What is LiDAR?
Short for Light Detection and Ranging, LiDAR is a remote sensing method that irradiates objects using near-infrared, visible, or UV light then detects the reflected light with an optical sensor to measure the distance.
Also called Laser Imaging Detection and Ranging, it is often used to measure the time lag between pulses of near-infrared laser light bouncing off a target object.
LiDAR is characterized by being able to not only accurately detect the distance to a target object, but also its position and shape.
LiDAR Application Examples
One of the first things that come to mind when thinking about the use of LiDAR technology is in advanced autonomous driving systems in vehicles. In fact it is believed to be an essential technology for achieving fully autonomous driving (Level 5).
Other applications include robot vacuums and golf rangefinders in the consumer sector and automated guided vehicles (AGVs) and service robots in the industrial sector that require high accuracy detection of people and objects.
Advanced autonomous driving system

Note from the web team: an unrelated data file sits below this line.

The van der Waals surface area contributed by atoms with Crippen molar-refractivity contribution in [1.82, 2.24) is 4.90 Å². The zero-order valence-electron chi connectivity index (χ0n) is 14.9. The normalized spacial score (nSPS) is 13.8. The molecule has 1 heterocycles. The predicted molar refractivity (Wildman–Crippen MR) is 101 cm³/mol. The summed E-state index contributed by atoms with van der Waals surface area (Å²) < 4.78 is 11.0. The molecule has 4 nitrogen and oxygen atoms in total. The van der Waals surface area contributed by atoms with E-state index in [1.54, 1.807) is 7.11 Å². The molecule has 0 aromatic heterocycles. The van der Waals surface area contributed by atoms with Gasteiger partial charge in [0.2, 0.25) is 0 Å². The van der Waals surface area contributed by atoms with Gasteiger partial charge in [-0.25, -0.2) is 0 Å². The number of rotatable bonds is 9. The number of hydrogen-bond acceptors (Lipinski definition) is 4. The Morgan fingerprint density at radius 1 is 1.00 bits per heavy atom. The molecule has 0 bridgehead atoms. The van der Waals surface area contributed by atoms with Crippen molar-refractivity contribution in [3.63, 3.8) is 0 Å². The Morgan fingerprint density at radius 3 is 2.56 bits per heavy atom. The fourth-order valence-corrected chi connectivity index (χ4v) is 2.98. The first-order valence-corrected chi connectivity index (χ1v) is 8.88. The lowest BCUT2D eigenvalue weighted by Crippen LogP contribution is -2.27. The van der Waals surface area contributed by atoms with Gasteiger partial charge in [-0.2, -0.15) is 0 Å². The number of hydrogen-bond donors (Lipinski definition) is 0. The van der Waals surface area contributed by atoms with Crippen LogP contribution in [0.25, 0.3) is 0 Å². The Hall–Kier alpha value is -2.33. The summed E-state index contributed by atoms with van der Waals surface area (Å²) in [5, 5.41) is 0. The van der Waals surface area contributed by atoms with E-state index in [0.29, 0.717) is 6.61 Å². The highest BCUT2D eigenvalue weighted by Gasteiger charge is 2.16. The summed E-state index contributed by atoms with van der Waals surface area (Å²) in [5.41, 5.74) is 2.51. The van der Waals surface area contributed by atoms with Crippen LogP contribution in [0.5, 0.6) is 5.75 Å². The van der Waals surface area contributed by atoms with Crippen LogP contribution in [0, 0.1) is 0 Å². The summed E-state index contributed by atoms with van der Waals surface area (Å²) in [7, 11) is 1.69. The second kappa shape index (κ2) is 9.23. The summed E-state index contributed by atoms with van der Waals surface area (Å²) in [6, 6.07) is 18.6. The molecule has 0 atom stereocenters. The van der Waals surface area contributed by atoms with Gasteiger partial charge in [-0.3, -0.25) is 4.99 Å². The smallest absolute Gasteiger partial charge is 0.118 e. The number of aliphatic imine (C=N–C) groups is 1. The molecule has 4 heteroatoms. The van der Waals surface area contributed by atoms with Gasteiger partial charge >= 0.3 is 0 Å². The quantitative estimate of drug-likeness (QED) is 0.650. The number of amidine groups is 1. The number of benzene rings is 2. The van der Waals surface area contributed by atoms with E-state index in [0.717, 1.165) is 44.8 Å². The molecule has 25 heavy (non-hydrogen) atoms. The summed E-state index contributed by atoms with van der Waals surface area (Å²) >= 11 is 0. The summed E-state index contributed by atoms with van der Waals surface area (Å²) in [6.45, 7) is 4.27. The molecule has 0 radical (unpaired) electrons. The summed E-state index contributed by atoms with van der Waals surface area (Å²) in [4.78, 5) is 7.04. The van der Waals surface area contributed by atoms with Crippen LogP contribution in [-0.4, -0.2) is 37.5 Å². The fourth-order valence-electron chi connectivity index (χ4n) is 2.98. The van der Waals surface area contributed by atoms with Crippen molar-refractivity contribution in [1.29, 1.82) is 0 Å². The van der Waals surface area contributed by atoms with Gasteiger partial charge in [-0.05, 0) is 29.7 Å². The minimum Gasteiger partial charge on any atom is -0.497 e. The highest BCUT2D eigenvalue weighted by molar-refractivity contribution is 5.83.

In ADAS (Advanced Driver Assistance Systems, comprised of automatic braking, lane keep, and other functions), the use of cameras and millimeter radar systems have become mainstream. However, combining 3 systems by including LiDAR is required to achieve autonomous driving.
To configure an advanced autonomous driving system, it is necessary to utilize the strengths of each method to compensate for their respective weaknesses so that nothing is missing.
|Method||Identifies objects from images captured by cameras||Utilizes radio waves to detect distance and direction by measuring the time lag as the waves hit and reflect off an object||The time difference of laser pulses reflecting off the target object is measured to determine the distance, position, and shape in 3D|
Laser Diodes for LiDAR
To improve LiDAR sensing performance (i.e. longer sensing range, higher spatial resolution), laser diodes, which act as the sensing light source, are required to deliver higher output and efficiency along with smaller beam size.
ROHM can propose laser diodes that meet these demands.